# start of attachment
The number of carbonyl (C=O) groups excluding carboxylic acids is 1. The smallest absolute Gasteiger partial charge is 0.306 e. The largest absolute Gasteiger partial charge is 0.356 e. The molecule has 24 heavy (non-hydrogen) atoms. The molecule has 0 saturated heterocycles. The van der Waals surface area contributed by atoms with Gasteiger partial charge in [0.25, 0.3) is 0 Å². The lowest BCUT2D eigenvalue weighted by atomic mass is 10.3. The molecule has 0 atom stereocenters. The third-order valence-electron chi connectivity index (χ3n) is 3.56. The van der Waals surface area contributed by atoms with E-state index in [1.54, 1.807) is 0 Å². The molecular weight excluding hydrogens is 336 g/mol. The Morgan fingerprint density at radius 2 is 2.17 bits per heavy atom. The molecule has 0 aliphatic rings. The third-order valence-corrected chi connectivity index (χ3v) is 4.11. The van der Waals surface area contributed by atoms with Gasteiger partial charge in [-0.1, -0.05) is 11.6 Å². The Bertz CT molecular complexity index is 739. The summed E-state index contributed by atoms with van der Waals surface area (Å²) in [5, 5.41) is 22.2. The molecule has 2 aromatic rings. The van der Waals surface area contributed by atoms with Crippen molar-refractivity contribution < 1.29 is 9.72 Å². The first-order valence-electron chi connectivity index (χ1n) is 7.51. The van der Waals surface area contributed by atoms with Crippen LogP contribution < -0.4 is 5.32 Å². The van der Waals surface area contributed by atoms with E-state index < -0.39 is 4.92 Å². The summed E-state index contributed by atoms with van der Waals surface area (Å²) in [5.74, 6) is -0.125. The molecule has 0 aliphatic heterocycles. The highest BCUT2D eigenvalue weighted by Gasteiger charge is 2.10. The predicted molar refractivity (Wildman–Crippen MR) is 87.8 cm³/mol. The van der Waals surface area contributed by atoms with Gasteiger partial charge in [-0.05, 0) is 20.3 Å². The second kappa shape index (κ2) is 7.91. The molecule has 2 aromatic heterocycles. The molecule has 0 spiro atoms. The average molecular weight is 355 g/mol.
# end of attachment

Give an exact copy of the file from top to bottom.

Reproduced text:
The number of carbonyl (C=O) groups excluding carboxylic acids is 1. The smallest absolute Gasteiger partial charge is 0.306 e. The largest absolute Gasteiger partial charge is 0.356 e. The molecule has 24 heavy (non-hydrogen) atoms. The molecule has 0 saturated heterocycles. The van der Waals surface area contributed by atoms with Gasteiger partial charge in [0.25, 0.3) is 0 Å². The lowest BCUT2D eigenvalue weighted by atomic mass is 10.3. The molecule has 0 atom stereocenters. The third-order valence-electron chi connectivity index (χ3n) is 3.56. The van der Waals surface area contributed by atoms with E-state index in [1.54, 1.807) is 0 Å². The molecular weight excluding hydrogens is 336 g/mol. The Morgan fingerprint density at radius 2 is 2.17 bits per heavy atom. The molecule has 0 aliphatic rings. The third-order valence-corrected chi connectivity index (χ3v) is 4.11. The van der Waals surface area contributed by atoms with Gasteiger partial charge in [-0.1, -0.05) is 11.6 Å². The Bertz CT molecular complexity index is 739. The summed E-state index contributed by atoms with van der Waals surface area (Å²) in [5, 5.41) is 22.2. The molecule has 2 aromatic rings. The van der Waals surface area contributed by atoms with Crippen molar-refractivity contribution < 1.29 is 9.72 Å². The first-order valence-electron chi connectivity index (χ1n) is 7.51. The van der Waals surface area contributed by atoms with Crippen LogP contribution < -0.4 is 5.32 Å². The van der Waals surface area contributed by atoms with E-state index < -0.39 is 4.92 Å². The summed E-state index contributed by atoms with van der Waals surface area (Å²) in [5.74, 6) is -0.125. The molecule has 0 aliphatic heterocycles. The highest BCUT2D eigenvalue weighted by Gasteiger charge is 2.10. The predicted molar refractivity (Wildman–Crippen MR) is 87.8 cm³/mol. The van der Waals surface area contributed by atoms with Gasteiger partial charge in [-0.05, 0) is 20.3 Å². The second kappa shape index (κ2) is 7.91. The molecule has 2 aromatic heterocycles. The molecule has 0 spiro atoms. The average molecular weight is 355 g/mol.